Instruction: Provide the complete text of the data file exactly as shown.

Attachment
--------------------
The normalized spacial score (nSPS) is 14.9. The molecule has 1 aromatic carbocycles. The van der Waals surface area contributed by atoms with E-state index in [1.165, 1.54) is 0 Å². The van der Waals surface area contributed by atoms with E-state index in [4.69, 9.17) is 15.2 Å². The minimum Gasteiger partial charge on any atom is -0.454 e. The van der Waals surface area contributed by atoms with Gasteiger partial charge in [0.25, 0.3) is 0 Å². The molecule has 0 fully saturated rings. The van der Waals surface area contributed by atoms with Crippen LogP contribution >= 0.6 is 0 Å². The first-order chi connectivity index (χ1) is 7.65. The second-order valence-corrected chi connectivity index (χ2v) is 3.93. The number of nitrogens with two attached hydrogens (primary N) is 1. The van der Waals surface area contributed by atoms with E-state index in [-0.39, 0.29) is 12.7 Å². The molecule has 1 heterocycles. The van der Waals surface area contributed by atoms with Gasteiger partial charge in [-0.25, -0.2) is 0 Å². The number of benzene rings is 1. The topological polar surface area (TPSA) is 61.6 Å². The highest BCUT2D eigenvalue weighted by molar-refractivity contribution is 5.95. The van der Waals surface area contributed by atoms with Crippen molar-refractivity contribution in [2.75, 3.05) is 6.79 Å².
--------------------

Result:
The normalized spacial score (nSPS) is 14.9. The molecule has 1 aromatic carbocycles. The van der Waals surface area contributed by atoms with E-state index in [1.165, 1.54) is 0 Å². The van der Waals surface area contributed by atoms with E-state index in [4.69, 9.17) is 15.2 Å². The minimum Gasteiger partial charge on any atom is -0.454 e. The van der Waals surface area contributed by atoms with Gasteiger partial charge in [0.25, 0.3) is 0 Å². The molecule has 0 fully saturated rings. The van der Waals surface area contributed by atoms with Crippen LogP contribution >= 0.6 is 0 Å². The first-order chi connectivity index (χ1) is 7.65. The second-order valence-corrected chi connectivity index (χ2v) is 3.93. The number of nitrogens with two attached hydrogens (primary N) is 1. The van der Waals surface area contributed by atoms with E-state index in [-0.39, 0.29) is 12.7 Å². The molecule has 1 heterocycles. The van der Waals surface area contributed by atoms with Gasteiger partial charge in [-0.25, -0.2) is 0 Å². The number of benzene rings is 1. The topological polar surface area (TPSA) is 61.6 Å². The highest BCUT2D eigenvalue weighted by molar-refractivity contribution is 5.95. The van der Waals surface area contributed by atoms with Crippen molar-refractivity contribution in [2.75, 3.05) is 6.79 Å².